>> statement that could be added to nodes in the YANG modules.
>> 
>> Now I’m thinking that one-size doesn’t necessarily fit all, and
>> something like a server-specific “node-tag” would be more flexible.
>> (https://tools.ietf.org/html/draft-tao-netmod-yang-node-tags
>> <https://tools.ietf.org/html/draft-tao-netmod-yang-node-tags>)
>> 
>> Maybe the answer is somewhere in-between, i.e., an extension that acts
>> like a “hint” and a node-tag indicating if the server delivered it.
>> Bad news w/ an extension is that legacy modules would need to be
>> revved or augmented.
>> 
>> One thing, though, filtering on non-indexed nodes is guaranteed to
>> have slow performance, thus it seems that we need to enable indexing
>> for more than just a list’s keys.
> 
> I disagree with both these statements.  This is an implementation
> issue.

Which two statements?   And how do you come to that conclusion, unless you’re suggested that all queries from particular server are equally slow?  ;)


>> My conjecture is that, once we have the indexes for filtering (e),
>> they can be used for sorting (d).  At least, that’s the way it works
>> with some DB-backends I’m familiar with...
> 
> This is one implementation strategy.  We should not design the
> standard around one implementation.

Please elucidate how this isn’t the case.

While a true statement, it’s an unfair implication, as pretty much *everything* I’ve written on this thread has been about trying to enable servers with various DB-backends to express which parts of the solution they can support.   Apparently some backends don’t support “sorts” while others do; some backends can support full Xpath while other can’t, etc.   All this means to me is that we need to define the necessary features and/or node-tags or whatever to enable each to advertise what it can do best, or at all.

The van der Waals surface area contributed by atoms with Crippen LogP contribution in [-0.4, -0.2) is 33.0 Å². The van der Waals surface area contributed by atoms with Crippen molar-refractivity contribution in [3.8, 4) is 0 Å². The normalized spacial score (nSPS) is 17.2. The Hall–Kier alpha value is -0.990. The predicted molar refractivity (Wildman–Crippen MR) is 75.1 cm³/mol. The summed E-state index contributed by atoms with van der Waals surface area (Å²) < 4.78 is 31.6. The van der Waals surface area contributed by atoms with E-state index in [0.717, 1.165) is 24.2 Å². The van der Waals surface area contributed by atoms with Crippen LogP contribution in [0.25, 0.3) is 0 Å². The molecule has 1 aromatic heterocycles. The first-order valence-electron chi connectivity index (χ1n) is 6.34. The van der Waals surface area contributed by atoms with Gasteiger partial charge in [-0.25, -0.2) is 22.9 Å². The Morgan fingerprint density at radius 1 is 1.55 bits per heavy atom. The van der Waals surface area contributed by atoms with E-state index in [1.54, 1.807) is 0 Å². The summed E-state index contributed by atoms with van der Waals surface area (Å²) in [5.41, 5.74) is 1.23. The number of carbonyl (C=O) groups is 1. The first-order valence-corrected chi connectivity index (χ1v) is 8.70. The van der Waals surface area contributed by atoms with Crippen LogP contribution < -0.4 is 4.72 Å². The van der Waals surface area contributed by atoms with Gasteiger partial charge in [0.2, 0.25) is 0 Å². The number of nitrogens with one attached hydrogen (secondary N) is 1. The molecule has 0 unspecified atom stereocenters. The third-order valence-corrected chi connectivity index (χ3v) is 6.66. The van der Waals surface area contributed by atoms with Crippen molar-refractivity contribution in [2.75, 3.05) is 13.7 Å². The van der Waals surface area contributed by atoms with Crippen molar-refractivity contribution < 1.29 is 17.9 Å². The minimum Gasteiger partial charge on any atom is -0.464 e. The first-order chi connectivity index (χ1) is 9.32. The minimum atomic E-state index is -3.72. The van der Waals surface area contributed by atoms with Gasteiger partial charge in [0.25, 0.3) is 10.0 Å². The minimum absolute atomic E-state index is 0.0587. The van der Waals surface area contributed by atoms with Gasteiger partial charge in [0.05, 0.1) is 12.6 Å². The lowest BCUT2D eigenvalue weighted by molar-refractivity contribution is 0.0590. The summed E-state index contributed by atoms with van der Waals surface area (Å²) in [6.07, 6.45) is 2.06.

If the WG wants the lowest-common denominator, we will likely end up with just ‘a', ‘b', and a heavily redacted Xpath for ‘e’.  I’m hoping that we can do better than that, but I’m also okay with leaving it to each solution can then create proprietary extensions/node-tags, if that is the WG consensus.


> I agree that this can be useful.  But as has been pointed out earlier
> in this thread, sorting implies a stateful solution which will consume
> more resources and probably comes with some additional complexity.

True, except I think the augment was in *favor* of doing that, at least in some cases.

Also note that the “more resources” augment needs to be amortized over the number of queries.  There must be a break-even point whereby preparing a (resource-intensive) snapshot actually uses less resources over time, after it's been queried a certain number of times, than a server doing a fresh (lower-resource) query for each request.


> At Cisco/tail-f we implemented such a solution; a more generic "query"
> mechanism, for both NETCONF and RESTCONF.  Perhaps Per A can share
> some details.

That would be helpful.  The analysis can only take into account that which is known.  I know the Tail-f products used a custom database, but few know anything about it.  

Creating a custom database is not easy.  I know, as I personally wrote a very-fast logging system, complete with indices, for a logging database taking in logs at the rate of 50,000 logs per second, with the total number of logs retained measured in the billions.  

I personally do not wish for a *basic* server to have to go through that pain, hence the interest in supporting common DB-backends (NoSQL, SQL, etc.), while also enabling systems with special abilities to present that which can.

K.